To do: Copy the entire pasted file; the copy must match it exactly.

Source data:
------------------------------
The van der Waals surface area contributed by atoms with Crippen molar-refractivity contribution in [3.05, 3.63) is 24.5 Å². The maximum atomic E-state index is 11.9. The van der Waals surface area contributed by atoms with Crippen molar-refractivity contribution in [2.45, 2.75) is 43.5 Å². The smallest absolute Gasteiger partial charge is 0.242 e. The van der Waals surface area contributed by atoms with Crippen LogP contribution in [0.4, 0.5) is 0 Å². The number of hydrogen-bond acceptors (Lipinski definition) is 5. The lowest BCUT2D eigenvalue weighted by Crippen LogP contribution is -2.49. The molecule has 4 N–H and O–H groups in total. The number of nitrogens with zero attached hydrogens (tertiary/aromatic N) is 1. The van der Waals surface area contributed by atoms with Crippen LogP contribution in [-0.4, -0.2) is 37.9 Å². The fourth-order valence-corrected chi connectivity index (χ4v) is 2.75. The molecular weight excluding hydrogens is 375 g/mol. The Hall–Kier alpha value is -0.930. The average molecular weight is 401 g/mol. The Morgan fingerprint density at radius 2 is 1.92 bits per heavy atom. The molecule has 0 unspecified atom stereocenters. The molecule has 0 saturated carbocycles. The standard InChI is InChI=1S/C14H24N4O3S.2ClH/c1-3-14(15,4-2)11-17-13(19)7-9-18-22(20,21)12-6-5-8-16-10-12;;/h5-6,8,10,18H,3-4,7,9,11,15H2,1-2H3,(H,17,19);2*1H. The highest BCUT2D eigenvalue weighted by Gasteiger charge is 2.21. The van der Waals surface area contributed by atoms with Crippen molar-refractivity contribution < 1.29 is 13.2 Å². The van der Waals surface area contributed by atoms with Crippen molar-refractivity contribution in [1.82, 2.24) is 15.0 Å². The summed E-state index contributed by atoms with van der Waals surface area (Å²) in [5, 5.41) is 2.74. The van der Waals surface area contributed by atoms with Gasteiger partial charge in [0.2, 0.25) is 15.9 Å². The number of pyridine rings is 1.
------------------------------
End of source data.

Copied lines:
The van der Waals surface area contributed by atoms with Crippen molar-refractivity contribution in [3.05, 3.63) is 24.5 Å². The maximum atomic E-state index is 11.9. The van der Waals surface area contributed by atoms with Crippen molar-refractivity contribution in [2.45, 2.75) is 43.5 Å². The smallest absolute Gasteiger partial charge is 0.242 e. The van der Waals surface area contributed by atoms with Crippen LogP contribution in [0.4, 0.5) is 0 Å². The number of hydrogen-bond acceptors (Lipinski definition) is 5. The lowest BCUT2D eigenvalue weighted by Crippen LogP contribution is -2.49. The molecule has 4 N–H and O–H groups in total. The number of nitrogens with zero attached hydrogens (tertiary/aromatic N) is 1. The van der Waals surface area contributed by atoms with Crippen LogP contribution in [-0.4, -0.2) is 37.9 Å². The fourth-order valence-corrected chi connectivity index (χ4v) is 2.75. The molecular weight excluding hydrogens is 375 g/mol. The Hall–Kier alpha value is -0.930. The average molecular weight is 401 g/mol. The Morgan fingerprint density at radius 2 is 1.92 bits per heavy atom. The molecule has 0 unspecified atom stereocenters. The molecule has 0 saturated carbocycles. The standard InChI is InChI=1S/C14H24N4O3S.2ClH/c1-3-14(15,4-2)11-17-13(19)7-9-18-22(20,21)12-6-5-8-16-10-12;;/h5-6,8,10,18H,3-4,7,9,11,15H2,1-2H3,(H,17,19);2*1H. The highest BCUT2D eigenvalue weighted by Gasteiger charge is 2.21. The van der Waals surface area contributed by atoms with Crippen molar-refractivity contribution < 1.29 is 13.2 Å². The van der Waals surface area contributed by atoms with Crippen molar-refractivity contribution in [1.82, 2.24) is 15.0 Å². The summed E-state index contributed by atoms with van der Waals surface area (Å²) in [5, 5.41) is 2.74. The van der Waals surface area contributed by atoms with Gasteiger partial charge in [0.2, 0.25) is 15.9 Å². The number of pyridine rings is 1.